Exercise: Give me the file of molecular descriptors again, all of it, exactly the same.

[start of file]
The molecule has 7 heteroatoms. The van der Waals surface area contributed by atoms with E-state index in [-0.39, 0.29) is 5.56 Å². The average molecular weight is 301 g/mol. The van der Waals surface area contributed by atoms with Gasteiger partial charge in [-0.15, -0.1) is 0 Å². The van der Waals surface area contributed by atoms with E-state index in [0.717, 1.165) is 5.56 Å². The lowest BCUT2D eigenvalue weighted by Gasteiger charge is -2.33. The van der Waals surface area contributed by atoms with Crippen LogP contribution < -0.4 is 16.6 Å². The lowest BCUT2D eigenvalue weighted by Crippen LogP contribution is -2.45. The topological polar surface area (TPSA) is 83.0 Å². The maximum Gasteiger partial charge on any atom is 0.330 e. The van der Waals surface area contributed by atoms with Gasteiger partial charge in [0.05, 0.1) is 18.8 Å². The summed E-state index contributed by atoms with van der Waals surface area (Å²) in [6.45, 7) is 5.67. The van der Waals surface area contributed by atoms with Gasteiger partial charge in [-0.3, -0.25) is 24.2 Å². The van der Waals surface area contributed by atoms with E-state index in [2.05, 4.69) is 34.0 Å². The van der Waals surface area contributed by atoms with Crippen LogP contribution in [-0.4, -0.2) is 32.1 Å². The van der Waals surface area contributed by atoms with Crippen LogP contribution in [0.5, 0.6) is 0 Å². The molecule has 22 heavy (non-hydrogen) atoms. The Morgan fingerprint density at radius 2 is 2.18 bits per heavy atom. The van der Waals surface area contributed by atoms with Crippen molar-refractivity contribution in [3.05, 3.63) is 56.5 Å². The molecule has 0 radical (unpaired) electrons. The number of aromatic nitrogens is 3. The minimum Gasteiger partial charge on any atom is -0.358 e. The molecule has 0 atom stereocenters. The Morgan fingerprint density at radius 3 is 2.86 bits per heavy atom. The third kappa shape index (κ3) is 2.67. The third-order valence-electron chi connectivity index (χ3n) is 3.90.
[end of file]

The molecule has 7 heteroatoms. The van der Waals surface area contributed by atoms with E-state index in [-0.39, 0.29) is 5.56 Å². The average molecular weight is 301 g/mol. The van der Waals surface area contributed by atoms with Gasteiger partial charge in [-0.15, -0.1) is 0 Å². The van der Waals surface area contributed by atoms with E-state index in [0.717, 1.165) is 5.56 Å². The lowest BCUT2D eigenvalue weighted by Gasteiger charge is -2.33. The van der Waals surface area contributed by atoms with Crippen LogP contribution < -0.4 is 16.6 Å². The lowest BCUT2D eigenvalue weighted by Crippen LogP contribution is -2.45. The topological polar surface area (TPSA) is 83.0 Å². The maximum Gasteiger partial charge on any atom is 0.330 e. The van der Waals surface area contributed by atoms with Gasteiger partial charge in [0.05, 0.1) is 18.8 Å². The summed E-state index contributed by atoms with van der Waals surface area (Å²) in [6.45, 7) is 5.67. The van der Waals surface area contributed by atoms with Gasteiger partial charge in [-0.3, -0.25) is 24.2 Å². The van der Waals surface area contributed by atoms with E-state index in [2.05, 4.69) is 34.0 Å². The van der Waals surface area contributed by atoms with Crippen LogP contribution in [-0.4, -0.2) is 32.1 Å². The van der Waals surface area contributed by atoms with Crippen LogP contribution in [0.5, 0.6) is 0 Å². The molecule has 22 heavy (non-hydrogen) atoms. The Morgan fingerprint density at radius 2 is 2.18 bits per heavy atom. The van der Waals surface area contributed by atoms with Crippen molar-refractivity contribution in [3.05, 3.63) is 56.5 Å². The molecule has 0 radical (unpaired) electrons. The number of aromatic nitrogens is 3. The minimum Gasteiger partial charge on any atom is -0.358 e. The molecule has 0 atom stereocenters. The Morgan fingerprint density at radius 3 is 2.86 bits per heavy atom. The third kappa shape index (κ3) is 2.67. The third-order valence-electron chi connectivity index (χ3n) is 3.90.